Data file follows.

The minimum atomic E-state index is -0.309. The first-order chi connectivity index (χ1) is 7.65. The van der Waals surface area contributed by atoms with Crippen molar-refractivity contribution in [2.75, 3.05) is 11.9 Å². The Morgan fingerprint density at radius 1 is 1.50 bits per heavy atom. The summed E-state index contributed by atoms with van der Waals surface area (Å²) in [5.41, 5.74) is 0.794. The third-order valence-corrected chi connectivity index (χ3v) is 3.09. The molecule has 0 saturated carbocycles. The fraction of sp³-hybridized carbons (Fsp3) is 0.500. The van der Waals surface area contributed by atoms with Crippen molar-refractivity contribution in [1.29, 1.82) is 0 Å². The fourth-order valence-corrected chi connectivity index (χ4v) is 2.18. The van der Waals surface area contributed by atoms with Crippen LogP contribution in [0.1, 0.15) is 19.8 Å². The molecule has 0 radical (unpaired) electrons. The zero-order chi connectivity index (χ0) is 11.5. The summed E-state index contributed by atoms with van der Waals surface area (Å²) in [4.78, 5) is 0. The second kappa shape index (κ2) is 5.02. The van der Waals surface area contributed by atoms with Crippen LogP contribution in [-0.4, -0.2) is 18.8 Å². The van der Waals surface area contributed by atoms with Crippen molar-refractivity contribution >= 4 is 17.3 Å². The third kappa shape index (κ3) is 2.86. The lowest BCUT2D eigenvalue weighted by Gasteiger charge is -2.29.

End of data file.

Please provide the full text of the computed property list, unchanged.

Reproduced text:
The minimum atomic E-state index is -0.309. The first-order chi connectivity index (χ1) is 7.65. The van der Waals surface area contributed by atoms with Crippen molar-refractivity contribution in [2.75, 3.05) is 11.9 Å². The Morgan fingerprint density at radius 1 is 1.50 bits per heavy atom. The summed E-state index contributed by atoms with van der Waals surface area (Å²) in [5.41, 5.74) is 0.794. The third-order valence-corrected chi connectivity index (χ3v) is 3.09. The molecule has 0 saturated carbocycles. The fraction of sp³-hybridized carbons (Fsp3) is 0.500. The van der Waals surface area contributed by atoms with Crippen molar-refractivity contribution in [1.29, 1.82) is 0 Å². The fourth-order valence-corrected chi connectivity index (χ4v) is 2.18. The van der Waals surface area contributed by atoms with Crippen LogP contribution in [0.1, 0.15) is 19.8 Å². The molecule has 0 radical (unpaired) electrons. The zero-order chi connectivity index (χ0) is 11.5. The summed E-state index contributed by atoms with van der Waals surface area (Å²) in [4.78, 5) is 0. The second kappa shape index (κ2) is 5.02. The van der Waals surface area contributed by atoms with Crippen LogP contribution in [-0.4, -0.2) is 18.8 Å². The van der Waals surface area contributed by atoms with Crippen molar-refractivity contribution >= 4 is 17.3 Å². The third kappa shape index (κ3) is 2.86. The lowest BCUT2D eigenvalue weighted by Gasteiger charge is -2.29.